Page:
Cornell University to use Brāv for their annual eMediation Competition. Beginning October 31st, Brāv will be providing a platform for synchronous communication. Join us: one.brav.org.
Not yet…but can’t we dream?
We don’t have to! Reach out to your politicians and tell them to give our online platform a run…they won’t even have to leave the comfort of their own rooms to debate policy anymore…
Now who’s next…
…while we figure that out, fill out our 5 question survey HERE!
How many more?
Everyone realizes that there is an issue…but what’s the solution?
Speaking of conflicts…we are seeking more research and have created a brief, 5 question survey on workplace conflict. Please fill it out and contact your friends (HR, admins, employees, etc) in both public and private sector to fill it out? The link is below. Thank you!
The idea of using mediation to resolve conflicts in organizations, including school and work is still foreign to many, yet in actuality it is a simple concept with a high success rate. Specifically, disagreeing parties often feel more empowered through mutual consensus and decision-making. One group in particular is hoping to normalize this idea through making readily available resources – globally: the International Mediation Institute (IMI).
IMI is a non-profit organization funded entirely by donations, that acts as a central depot for dispute resolution resources. It serves a global base for experienced mediators, advocates and others involved in collaborative dispute resolution and negotiation processes. The Institute also convenes stakeholders, promotes understanding and disseminates skills, all in a non-service provider capacity. IMI has several great components:
(1) setting standards for mediators and mediation advocates/advisors on a global scale.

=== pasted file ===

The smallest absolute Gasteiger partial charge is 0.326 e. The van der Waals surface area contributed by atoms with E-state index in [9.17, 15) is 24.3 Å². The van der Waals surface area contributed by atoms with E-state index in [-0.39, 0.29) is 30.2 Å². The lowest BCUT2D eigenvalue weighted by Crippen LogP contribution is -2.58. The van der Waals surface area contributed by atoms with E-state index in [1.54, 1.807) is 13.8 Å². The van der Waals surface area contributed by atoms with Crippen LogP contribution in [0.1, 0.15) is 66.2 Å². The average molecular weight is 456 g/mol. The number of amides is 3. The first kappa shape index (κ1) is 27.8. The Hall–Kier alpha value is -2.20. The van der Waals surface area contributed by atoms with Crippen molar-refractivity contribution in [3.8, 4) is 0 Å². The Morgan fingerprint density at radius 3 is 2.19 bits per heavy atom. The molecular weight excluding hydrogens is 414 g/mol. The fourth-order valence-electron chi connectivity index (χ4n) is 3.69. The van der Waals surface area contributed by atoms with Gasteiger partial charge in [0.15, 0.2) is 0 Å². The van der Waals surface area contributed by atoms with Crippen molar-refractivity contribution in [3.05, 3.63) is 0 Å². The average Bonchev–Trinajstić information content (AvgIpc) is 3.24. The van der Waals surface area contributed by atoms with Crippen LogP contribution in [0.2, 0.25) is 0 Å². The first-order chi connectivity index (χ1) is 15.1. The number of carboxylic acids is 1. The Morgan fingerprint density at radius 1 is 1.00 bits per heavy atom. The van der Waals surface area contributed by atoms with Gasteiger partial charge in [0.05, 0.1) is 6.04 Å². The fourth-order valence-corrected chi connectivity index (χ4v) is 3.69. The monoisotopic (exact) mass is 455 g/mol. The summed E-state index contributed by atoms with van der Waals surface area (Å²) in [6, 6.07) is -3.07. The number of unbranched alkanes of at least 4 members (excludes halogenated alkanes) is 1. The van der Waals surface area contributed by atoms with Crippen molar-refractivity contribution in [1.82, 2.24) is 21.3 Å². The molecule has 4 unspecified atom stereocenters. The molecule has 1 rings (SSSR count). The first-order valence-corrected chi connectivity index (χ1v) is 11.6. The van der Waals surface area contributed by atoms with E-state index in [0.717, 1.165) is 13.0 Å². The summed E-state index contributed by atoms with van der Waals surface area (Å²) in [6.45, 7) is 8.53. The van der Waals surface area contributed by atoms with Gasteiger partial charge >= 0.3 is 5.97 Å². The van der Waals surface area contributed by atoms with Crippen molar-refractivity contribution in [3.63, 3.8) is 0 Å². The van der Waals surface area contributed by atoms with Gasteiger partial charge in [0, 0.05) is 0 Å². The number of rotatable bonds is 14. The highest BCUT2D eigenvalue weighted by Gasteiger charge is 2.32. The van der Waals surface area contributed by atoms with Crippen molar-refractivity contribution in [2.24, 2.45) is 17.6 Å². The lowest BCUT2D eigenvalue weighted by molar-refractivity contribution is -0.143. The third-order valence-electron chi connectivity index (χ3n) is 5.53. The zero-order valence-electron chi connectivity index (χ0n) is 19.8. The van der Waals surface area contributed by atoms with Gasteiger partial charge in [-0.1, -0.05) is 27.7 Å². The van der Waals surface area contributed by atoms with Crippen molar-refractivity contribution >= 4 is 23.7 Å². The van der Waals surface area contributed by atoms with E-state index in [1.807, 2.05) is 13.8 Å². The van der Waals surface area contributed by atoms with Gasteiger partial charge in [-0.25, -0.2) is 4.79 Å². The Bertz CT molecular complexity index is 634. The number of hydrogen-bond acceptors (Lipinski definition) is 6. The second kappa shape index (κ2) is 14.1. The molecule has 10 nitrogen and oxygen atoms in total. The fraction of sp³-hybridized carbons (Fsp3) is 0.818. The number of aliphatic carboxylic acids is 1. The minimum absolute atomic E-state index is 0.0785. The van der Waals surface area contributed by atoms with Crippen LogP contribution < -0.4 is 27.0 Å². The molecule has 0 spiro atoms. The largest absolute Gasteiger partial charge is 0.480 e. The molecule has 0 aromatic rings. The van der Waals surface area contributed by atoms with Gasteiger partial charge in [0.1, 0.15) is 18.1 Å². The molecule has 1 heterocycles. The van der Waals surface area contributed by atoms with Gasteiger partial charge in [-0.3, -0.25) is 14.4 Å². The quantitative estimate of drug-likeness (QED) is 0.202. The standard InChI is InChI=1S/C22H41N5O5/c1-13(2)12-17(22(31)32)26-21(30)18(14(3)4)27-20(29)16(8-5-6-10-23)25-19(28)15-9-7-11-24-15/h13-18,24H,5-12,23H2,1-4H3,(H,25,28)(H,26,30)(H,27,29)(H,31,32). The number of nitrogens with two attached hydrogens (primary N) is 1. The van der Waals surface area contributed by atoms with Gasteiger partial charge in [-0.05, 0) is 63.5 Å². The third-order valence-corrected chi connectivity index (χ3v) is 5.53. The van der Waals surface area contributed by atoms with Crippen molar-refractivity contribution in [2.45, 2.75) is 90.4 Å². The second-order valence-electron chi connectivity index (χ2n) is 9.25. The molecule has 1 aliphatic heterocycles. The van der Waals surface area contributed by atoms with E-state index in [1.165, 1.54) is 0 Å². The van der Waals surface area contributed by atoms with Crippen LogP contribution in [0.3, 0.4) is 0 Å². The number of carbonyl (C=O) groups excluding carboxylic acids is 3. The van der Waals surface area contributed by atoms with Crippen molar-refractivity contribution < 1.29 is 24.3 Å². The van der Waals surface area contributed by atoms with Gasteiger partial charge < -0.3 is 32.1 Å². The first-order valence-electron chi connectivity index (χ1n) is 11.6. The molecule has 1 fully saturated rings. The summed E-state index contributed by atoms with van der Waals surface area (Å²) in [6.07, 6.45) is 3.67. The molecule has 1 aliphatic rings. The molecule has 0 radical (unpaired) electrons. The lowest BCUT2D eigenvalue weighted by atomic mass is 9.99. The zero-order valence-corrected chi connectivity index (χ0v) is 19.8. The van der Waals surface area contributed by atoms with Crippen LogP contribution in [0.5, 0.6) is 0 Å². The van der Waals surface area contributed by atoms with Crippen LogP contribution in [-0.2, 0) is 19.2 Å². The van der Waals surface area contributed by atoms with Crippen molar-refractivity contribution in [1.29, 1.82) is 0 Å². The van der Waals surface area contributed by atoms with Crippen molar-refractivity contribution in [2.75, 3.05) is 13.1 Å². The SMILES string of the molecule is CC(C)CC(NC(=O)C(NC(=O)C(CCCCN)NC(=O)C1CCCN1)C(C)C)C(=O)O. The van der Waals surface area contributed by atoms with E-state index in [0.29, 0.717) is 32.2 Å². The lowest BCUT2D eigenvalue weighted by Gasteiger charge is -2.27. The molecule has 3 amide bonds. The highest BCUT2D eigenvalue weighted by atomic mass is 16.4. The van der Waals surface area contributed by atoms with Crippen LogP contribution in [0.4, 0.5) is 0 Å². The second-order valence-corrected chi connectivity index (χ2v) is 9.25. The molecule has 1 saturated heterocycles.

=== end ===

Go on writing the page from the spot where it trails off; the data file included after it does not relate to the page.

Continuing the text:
(2) the unique mission to establish mediation as a recognized profession.
(3) holding consultative status with the UN economic and social council (ECOSOC), and observer status with UNCITRAL.
(4) the IMI credentialing scheme sets high standards, but also makes those standards transparent to Users by requiring IMI Certified Mediators to:
a – collect feedback from Users (disputants and their professional representatives), on the experience they had in mediation and the performance of a mediator;
b – appoint an independent organization or individual to summarize it into a Feedback Digest, and include it in the IMI Certified Mediator’s Profile.
In this way, the mediator’s ongoing competency is validated by the community they serve.
When high practice standards are developed, tested and implemented consistently cross-border by recognized, professional experts, global professional standards exist. IMI achieves this through the Independent Standards Commission (ISC), a 70+ strong body of Mediators, Users, Judiciary, Providers, Trainers, and Educators from 27 countries and established system of the Qualifying Assessment Programs approved by ISC.
For businesses, the widespread adoption of international credentialing provides confidence to parties seeking help resolving conflicts and creates a standard for every neutral to adopt. “It also means a greater ability to trust choices of other parties (re-starting the relationship building process) based on the known element of IMI Certification (even if the specific individual is unknown). Making suitable choices between a number of competent mediators is much easier.
Further, organization conflict management means a professional approach to help parties negotiate through conflicts when bilateral efforts threaten a sustainable outcome. Ultimately it means lower costs and less time focusing on process aspects – leaving more opportunity to manage the conflict itself. When organizations and companies propose mediation as part of their ongoing business, it is viewed not as an expression of weakness but as a strength and a genuine implementation of organizational and corporate policy and ethos.
Current law students at Harvard Law School are working on a long-term paper focused on Online Dispute Resolution. The premise of the research is to trace the evolution of online dispute resolution (ODR), outline the advantages and disadvantages of online resolution mechanisms, and try to identify some best practices for effective online mediation. According to one current Harvard legal scholar, “Brāv is an incredibly helpful data point, since up until this point ODR has primarily been used for ecommerce disputes rather than interpersonal conflicts.”
Look out for more soon!